“A Reel Pioneer” is a documentary film about a little known pioneer of Canadian film and a group of modern day filmmakers who restore her last film.
ladylumberjack.ca Tells the entire story!
Dorothea Mitchell was the first female independent filmmaker in Canada and her story is quintessentially Canadian.
The through line for “A Reel Pioneer” is built upon the biography of Dorothea Mitchell, but the story is about film making on the Canadian frontier – then and now. Mitchell was born in India, but in 1907, she immigrated to Canada where she became the first woman in Ontario to be granted a homestead rights. Dorothea’s homestead was at Silver Mountain in Northwestern Ontario. There, all by herself, she started a sawmill, hired bushworkers and even ran the local train station. At Silver Mountain Mitchell became known as the “Lady Lumberjack” because of her proper British background.
In the mid-1920s Mitchell, then in her 40s, moved to Port Arthur, (now Thunder Bay), where she wrote, produced and starred in a series of silent films. The films were made by the Port Arthur Cinema Society and their 1929 “A Race for Ties” was the first amateur feature length film made in Canada. Dorothea Mitchell was a key member of the production team on all of the film projects. The last film, “The Fatal Flower” lacked only the inter-title cards when the onset of the Great Depression of the 1930s put an end to the Port Arthur Cinema Society. Dorothea purchased the assets of the Port Arthur Cinema Society and waited for better times to return.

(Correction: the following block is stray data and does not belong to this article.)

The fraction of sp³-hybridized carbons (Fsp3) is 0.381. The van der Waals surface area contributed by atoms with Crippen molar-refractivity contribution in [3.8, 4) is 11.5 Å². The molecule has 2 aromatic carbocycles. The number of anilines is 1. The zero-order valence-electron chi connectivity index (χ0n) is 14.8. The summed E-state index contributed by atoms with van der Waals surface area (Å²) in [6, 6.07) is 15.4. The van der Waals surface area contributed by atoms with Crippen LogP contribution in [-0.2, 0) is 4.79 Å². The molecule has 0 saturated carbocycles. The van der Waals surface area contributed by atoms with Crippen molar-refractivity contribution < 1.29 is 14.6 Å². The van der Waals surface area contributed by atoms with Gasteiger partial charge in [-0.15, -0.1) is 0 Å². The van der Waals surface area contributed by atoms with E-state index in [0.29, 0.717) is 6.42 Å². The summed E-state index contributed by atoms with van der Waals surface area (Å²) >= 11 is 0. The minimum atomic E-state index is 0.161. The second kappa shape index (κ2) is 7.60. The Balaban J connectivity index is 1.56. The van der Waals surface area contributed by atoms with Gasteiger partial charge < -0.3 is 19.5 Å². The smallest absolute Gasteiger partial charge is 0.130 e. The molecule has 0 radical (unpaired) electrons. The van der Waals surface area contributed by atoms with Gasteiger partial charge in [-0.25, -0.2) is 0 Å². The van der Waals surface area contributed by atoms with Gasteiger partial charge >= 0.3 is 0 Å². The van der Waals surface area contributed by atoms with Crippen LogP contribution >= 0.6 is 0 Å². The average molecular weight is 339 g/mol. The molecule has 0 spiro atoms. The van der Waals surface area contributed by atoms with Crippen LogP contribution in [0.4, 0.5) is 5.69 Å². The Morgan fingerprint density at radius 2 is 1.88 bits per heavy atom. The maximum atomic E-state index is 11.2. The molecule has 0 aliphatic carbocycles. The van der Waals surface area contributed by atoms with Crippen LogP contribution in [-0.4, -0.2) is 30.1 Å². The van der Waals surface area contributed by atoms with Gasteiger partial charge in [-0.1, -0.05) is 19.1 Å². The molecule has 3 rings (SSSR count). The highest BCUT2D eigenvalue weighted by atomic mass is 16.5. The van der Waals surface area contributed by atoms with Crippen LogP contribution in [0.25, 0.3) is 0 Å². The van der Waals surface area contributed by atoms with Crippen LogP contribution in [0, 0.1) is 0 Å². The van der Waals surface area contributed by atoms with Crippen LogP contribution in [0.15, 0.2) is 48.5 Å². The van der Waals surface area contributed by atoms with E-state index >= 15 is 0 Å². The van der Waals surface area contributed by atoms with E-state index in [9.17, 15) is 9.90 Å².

“Dorothea Mitchell: A Reel Pioneer” traces Dorothea Mitchell’s life using archival footage, film historians, dramatic recreations, and of course the films made by the Port Arthur Cinema Society.
In 2000, a Thunder Bay filmmaker, Kelly Saxberg rediscovered Dorothea’s films and the unfinished film. “The Fatal Flower project” developed with a group of local artists and writers who decided to finish the silent movie. Saxberg’s presence in the film makes the link between the past and present in the Canadian film industry. In “A Reel Pioneer,” Saxberg, a director and editor whose life took her out of the mainstream of the film industry to Thunder Bay, narrates the story of the Flash Frame’s efforts to finish the Fatal Flower.
It is a film that entertains and educates viewers with a look at a little known episode in Canadian film history.
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